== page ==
Traditional fabrication processes that are nonetheless suited to specific environments

Once the concept has been defined, the fuel has to be made so it can be tested. The CEA teams have specialist know-how in this field: "Our aim is not just to manufacture the fuel, but also to characterise it at all stages of the process" summarises Meryl Brothier, head of service at the CEA Nuclear Division Energy. "We can go from a few grams to several hundred, which is the lower limit on an industrial scale" says he, emphasising the need to develop fabrication processes on an industrial scale. Even more so given the fact that the handling conditions are not the same depending on the type of fuel: "working with plutonium calls for careful management and additional precautions, that of uranium".

In both cases, operations proceed in the same way: preparation of the initial powders (grinding, mixing, sieving), press forming (to obtain pellets), sintering in a furnace with a controlled atmosphere, and geometric grinding if necessary. In short, the traditional way ceramics are made! "Several people here have studied ceramics in Limoges" said Philippe Prené, director of the Fuel Studies Department at the CEA.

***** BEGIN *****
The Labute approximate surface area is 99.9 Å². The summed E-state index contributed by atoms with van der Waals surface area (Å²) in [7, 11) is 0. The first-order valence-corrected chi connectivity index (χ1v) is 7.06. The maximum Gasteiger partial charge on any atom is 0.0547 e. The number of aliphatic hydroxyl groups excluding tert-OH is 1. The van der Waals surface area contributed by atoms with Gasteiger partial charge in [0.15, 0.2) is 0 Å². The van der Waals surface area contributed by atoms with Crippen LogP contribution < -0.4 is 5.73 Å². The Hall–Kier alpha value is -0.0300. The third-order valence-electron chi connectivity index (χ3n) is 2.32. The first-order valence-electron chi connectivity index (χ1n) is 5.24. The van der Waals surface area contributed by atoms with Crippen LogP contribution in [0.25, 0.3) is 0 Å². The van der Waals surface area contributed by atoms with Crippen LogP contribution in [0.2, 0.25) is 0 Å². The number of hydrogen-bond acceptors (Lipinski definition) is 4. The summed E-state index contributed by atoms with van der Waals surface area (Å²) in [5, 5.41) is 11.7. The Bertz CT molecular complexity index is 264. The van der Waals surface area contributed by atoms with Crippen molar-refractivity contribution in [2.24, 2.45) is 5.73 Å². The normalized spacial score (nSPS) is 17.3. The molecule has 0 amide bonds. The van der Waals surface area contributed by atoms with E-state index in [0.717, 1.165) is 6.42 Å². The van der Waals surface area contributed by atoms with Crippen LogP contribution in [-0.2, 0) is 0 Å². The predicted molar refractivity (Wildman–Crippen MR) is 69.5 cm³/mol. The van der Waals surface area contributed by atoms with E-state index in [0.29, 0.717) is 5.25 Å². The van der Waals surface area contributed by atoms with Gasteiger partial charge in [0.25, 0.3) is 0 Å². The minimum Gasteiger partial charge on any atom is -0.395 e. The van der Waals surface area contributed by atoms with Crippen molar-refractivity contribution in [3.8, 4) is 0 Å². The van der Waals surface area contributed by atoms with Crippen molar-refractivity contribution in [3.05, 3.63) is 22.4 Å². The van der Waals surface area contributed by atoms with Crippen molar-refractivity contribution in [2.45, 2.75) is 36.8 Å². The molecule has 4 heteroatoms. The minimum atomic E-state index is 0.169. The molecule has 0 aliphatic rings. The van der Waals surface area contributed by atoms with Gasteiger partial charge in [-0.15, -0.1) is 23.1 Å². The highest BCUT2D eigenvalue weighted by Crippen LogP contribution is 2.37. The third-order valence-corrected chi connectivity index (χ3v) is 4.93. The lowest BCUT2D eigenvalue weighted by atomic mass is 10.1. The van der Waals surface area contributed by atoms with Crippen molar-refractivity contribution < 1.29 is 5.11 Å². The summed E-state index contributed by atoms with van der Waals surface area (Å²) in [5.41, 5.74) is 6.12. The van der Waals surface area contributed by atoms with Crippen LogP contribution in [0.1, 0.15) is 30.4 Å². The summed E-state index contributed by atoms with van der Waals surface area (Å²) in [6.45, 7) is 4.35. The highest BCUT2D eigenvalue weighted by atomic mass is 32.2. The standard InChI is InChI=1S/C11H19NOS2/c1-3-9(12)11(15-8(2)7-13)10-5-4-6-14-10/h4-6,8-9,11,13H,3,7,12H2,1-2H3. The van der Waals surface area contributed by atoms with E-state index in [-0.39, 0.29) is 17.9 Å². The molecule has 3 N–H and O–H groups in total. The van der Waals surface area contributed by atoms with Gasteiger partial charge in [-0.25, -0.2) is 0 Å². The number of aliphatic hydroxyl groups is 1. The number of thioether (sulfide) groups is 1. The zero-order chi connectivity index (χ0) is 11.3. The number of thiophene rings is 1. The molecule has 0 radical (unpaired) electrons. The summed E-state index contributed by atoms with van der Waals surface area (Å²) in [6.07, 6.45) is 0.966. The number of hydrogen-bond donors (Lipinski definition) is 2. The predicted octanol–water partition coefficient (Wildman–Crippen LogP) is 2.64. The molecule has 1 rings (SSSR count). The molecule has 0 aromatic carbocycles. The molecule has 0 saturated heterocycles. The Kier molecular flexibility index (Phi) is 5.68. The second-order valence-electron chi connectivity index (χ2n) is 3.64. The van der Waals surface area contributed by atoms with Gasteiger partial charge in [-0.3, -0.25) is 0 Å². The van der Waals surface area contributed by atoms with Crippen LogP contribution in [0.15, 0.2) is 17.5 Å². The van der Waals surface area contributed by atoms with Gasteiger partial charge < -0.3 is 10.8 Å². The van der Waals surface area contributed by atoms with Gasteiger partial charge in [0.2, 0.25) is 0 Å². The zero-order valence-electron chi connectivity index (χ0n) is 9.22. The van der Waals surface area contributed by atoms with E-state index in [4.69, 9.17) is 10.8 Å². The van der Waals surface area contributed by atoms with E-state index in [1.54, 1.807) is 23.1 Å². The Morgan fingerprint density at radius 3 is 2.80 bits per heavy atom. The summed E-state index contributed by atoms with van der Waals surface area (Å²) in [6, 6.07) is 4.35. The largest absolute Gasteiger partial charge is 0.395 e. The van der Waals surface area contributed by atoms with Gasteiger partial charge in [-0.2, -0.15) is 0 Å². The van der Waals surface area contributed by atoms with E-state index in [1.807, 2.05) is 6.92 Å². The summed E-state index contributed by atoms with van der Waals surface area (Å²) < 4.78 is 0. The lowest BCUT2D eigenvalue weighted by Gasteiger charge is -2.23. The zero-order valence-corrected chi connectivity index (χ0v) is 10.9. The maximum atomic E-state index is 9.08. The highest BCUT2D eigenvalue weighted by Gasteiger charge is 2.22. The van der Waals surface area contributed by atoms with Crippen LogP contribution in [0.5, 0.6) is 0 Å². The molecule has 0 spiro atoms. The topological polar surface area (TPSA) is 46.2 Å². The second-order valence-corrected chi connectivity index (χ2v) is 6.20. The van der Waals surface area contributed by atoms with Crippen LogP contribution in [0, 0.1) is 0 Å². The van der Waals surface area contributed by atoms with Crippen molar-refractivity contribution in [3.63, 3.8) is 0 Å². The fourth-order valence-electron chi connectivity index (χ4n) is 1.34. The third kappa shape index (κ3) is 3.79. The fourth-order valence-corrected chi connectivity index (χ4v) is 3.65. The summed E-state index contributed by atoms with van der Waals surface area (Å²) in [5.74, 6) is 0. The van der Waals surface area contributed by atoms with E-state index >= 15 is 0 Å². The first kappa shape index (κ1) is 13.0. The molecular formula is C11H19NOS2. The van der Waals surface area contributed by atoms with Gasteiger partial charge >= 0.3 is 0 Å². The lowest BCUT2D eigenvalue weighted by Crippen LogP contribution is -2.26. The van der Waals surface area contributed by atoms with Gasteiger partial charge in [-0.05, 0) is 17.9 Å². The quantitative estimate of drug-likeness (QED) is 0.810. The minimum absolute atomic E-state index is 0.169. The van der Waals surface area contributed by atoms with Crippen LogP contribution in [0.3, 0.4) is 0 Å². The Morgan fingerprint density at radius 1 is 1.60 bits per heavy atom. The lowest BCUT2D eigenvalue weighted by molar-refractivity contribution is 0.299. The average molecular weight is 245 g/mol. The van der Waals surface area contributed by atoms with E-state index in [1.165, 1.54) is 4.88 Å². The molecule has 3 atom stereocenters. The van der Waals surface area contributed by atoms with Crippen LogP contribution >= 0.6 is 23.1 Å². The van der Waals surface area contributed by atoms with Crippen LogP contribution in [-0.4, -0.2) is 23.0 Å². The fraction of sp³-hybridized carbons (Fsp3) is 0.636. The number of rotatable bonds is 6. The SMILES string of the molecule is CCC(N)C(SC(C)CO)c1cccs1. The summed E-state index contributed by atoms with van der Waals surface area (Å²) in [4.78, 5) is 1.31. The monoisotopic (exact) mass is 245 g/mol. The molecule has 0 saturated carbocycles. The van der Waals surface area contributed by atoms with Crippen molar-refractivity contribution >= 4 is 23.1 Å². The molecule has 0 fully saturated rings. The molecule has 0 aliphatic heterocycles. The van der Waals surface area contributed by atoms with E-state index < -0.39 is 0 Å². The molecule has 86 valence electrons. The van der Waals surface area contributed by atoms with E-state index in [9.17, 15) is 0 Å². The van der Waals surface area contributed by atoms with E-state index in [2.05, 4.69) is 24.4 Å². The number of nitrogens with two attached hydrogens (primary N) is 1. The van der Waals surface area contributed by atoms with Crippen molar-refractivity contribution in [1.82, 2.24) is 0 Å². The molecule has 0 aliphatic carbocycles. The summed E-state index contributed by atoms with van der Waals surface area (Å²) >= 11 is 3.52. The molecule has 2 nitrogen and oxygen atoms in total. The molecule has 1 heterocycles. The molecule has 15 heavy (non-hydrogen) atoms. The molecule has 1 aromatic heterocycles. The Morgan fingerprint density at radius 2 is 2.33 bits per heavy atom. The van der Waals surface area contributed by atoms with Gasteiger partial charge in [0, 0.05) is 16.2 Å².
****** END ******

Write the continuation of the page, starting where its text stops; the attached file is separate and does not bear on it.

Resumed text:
Characterisation tools for optimised quality checks

From the raw material to the end product, everything must be precisely characterised. Researchers therefore have a whole battery of sophisticated tools, which differentiate the laboratory from an industrial-scale facility: differential thermogravimetric analyses, dilatometers, ceramography. There is also an X-ray diffraction device which is unique in Europe and can determine the crystalline structure of a material at temperatures up to 1,800°C-2,000°C depending on the atmosphere under consideration.
Fuel fabrication is then complete. It still needs to be qualified, by irradiating pellets in a device, and the results of this experiment written up.

3 One of the Soleil synchrotron lines at Saclay, called Mars, is now dedicated to nuclear materials and fuels.

Fuel designed to withstand irradiation

Different approaches coexist for testing the effects of irradiation on fuels. One of them consists in placing pellets or even rods in a real reactor (an experimental one such as Cabri, Phébus and soon the JHR, or from the nuclear power plant fleet). This will improve our overall knowledge of how the fuel behaves in a typical situation (required by the nuclear safety authorities). Yet as it is also important to be able to explain the cause of effects, other instrumented experiments are required.

A complementary approach uses "separate effect" experiments. These involve subjecting fresh fuel to ion implantation/irradiation (on accelerators such as JANNuS at Saclay or Ganil in Caen) to reproduce the presence of fission products and irradiation effects, or placing it in a furnace to explore the specific temperature effects. Combined with cutting-edge characterisation tools, such as synchrotron radiation3, these experiments can be used to survey the core of the material.

Phebus reactor
Phebus reactor © CEA-IPSN